Learn about bones

What do you think your body would be like without bones? It’d be all wobbly like jelly.

Let’s learn about bones

Did you know the Human skeleton is made up of more than 200 bones?

Our skeleton has thee main functions:

It supports the body.

It protects organs, for example the ribcage protect the lungs and heart and the skull protects the brain.

It helps the body move, along with muscles.

Can you bend your fingers and feel the finger joins with your other hand?

Muscles help our bones move. If you bend your arm and clench your fist, can you see the shape of the muscle in your upper arm?

How to make sure you have healthy bones

Eat the right foods

Bones need two key nutrients to stay healthy: Calcium and  Vitamin D.

We take in calcium through our diet, good sources of calcium include:

  • Milk, cheese and other dairy products
  • Spinach
  • Sardines
  • Nuts
  • Leafy green vegetables
  • Fortified cereals

Vitamin D helps our bodies absorb calcium, Vitamin D is mostly made under the skin in reaction to sunlight, but is also found in foods such as eggs and oily fish.


Exercise helps make bones stronger by increasing bone density, as well as improving muscle strength, and coordination.

Did you know bone density keeps increasing into the mid 20s?

Doctor Role Play

As a fun way to learn about bones we set up a doctor role play area.

I printed out some X-rays from here, and bought some modrock to make plaster casts inspired by The Imagination Tree. See Anna’s post for full instructions.


We talked about how X-rays are needed to see whether bones are fractured or not and how a plaster cast is used to hold broken bones correctly in place until they are healed.

An X-Ray is a type of radiation which passes straight through the human body. Dense areas such as bone show up lighter than softer areas.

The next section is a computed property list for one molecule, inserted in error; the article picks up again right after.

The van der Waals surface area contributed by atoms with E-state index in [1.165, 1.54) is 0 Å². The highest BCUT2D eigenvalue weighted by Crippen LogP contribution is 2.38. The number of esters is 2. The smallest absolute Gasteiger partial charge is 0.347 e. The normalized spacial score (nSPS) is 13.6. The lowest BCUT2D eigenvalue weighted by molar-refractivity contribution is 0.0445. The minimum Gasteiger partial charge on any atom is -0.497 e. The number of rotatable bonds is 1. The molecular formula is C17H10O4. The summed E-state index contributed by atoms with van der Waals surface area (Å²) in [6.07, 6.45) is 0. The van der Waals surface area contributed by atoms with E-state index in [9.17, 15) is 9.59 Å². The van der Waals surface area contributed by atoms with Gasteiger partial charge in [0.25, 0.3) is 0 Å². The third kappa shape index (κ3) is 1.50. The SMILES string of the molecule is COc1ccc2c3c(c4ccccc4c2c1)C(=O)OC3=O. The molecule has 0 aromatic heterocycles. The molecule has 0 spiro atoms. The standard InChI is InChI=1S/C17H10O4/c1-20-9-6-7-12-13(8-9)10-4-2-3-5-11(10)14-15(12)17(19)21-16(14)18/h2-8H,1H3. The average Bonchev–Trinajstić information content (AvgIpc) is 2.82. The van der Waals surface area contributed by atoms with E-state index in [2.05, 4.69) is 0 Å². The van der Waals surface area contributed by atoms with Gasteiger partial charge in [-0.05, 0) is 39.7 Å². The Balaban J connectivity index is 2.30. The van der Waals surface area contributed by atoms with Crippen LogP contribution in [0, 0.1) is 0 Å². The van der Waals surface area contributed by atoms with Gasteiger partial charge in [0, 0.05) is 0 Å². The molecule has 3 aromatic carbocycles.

My girls loved putting the casts on their dolls and it led to some great independent role play as they discussed how to make an arm sling for one doll and a wheelchair for another.



I made an easy light box, using a string of battery powered lights in a plastic box for us to view X-rays on which added another fun angle to our play, and really helped my girls visualise the inside of their hands and feet.



Related posts

More bone activities

Learn about your body

Doctor Role Play Ideas

Suitable for:

Key Stage 1 Science

Animals, including Humans

Identify name, draw and label basic parts of the Human Body.

Describe the importance for humans of exercise, eating the right amounts of different types of food, and hygiene.

Early Years Foundation Stage

Physical Development → Health and self-care → ELG

  • Children know the importance for good health of physical exercise, and a healthy diet, and talk about ways to keep healthy and safe. They manage their own basic hygiene and personal needs successfully, including dressing and going to the toilet independently.

activity ideas for learning about bones


There is one comment

  1. Margie

    Nice post. I didn’t know that sardines had calcium. That’s a good one, definitely learned something today.I thought that calcium was mostly in cheeses and milk.

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